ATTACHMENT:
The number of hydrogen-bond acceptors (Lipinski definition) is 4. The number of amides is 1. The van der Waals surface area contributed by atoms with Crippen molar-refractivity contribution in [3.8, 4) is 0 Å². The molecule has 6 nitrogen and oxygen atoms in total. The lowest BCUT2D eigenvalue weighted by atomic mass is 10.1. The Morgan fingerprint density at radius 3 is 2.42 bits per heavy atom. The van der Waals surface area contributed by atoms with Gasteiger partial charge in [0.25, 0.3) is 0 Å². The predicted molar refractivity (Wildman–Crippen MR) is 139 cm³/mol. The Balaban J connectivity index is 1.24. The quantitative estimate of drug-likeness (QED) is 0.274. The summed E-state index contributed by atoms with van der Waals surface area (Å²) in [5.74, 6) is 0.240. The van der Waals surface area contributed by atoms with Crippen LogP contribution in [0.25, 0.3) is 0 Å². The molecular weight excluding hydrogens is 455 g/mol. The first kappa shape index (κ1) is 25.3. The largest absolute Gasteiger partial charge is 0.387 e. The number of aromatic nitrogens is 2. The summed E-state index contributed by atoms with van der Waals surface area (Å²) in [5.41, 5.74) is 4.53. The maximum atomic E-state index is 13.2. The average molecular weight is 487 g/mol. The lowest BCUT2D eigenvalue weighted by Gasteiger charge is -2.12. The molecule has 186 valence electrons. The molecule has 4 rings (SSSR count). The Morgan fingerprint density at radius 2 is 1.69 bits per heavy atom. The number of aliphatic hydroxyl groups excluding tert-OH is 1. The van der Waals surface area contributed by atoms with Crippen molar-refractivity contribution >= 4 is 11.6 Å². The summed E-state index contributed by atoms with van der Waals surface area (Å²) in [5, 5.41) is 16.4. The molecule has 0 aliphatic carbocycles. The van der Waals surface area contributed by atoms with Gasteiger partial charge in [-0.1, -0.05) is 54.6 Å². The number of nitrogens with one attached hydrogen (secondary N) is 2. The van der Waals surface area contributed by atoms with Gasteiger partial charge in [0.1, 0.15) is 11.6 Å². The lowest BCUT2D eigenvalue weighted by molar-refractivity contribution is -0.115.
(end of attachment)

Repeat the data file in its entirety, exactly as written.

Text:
The number of hydrogen-bond acceptors (Lipinski definition) is 4. The number of amides is 1. The van der Waals surface area contributed by atoms with Crippen molar-refractivity contribution in [3.8, 4) is 0 Å². The molecule has 6 nitrogen and oxygen atoms in total. The lowest BCUT2D eigenvalue weighted by atomic mass is 10.1. The Morgan fingerprint density at radius 3 is 2.42 bits per heavy atom. The van der Waals surface area contributed by atoms with Gasteiger partial charge in [0.25, 0.3) is 0 Å². The predicted molar refractivity (Wildman–Crippen MR) is 139 cm³/mol. The Balaban J connectivity index is 1.24. The quantitative estimate of drug-likeness (QED) is 0.274. The summed E-state index contributed by atoms with van der Waals surface area (Å²) in [5.74, 6) is 0.240. The van der Waals surface area contributed by atoms with Crippen LogP contribution in [0.25, 0.3) is 0 Å². The molecular weight excluding hydrogens is 455 g/mol. The first kappa shape index (κ1) is 25.3. The largest absolute Gasteiger partial charge is 0.387 e. The number of aromatic nitrogens is 2. The summed E-state index contributed by atoms with van der Waals surface area (Å²) in [5.41, 5.74) is 4.53. The maximum atomic E-state index is 13.2. The average molecular weight is 487 g/mol. The lowest BCUT2D eigenvalue weighted by Gasteiger charge is -2.12. The molecule has 186 valence electrons. The molecule has 4 rings (SSSR count). The Morgan fingerprint density at radius 2 is 1.69 bits per heavy atom. The number of aliphatic hydroxyl groups excluding tert-OH is 1. The van der Waals surface area contributed by atoms with Crippen molar-refractivity contribution >= 4 is 11.6 Å². The summed E-state index contributed by atoms with van der Waals surface area (Å²) in [5, 5.41) is 16.4. The molecule has 0 aliphatic carbocycles. The van der Waals surface area contributed by atoms with Gasteiger partial charge in [-0.1, -0.05) is 54.6 Å². The number of nitrogens with one attached hydrogen (secondary N) is 2. The van der Waals surface area contributed by atoms with Gasteiger partial charge in [0.1, 0.15) is 11.6 Å². The lowest BCUT2D eigenvalue weighted by molar-refractivity contribution is -0.115.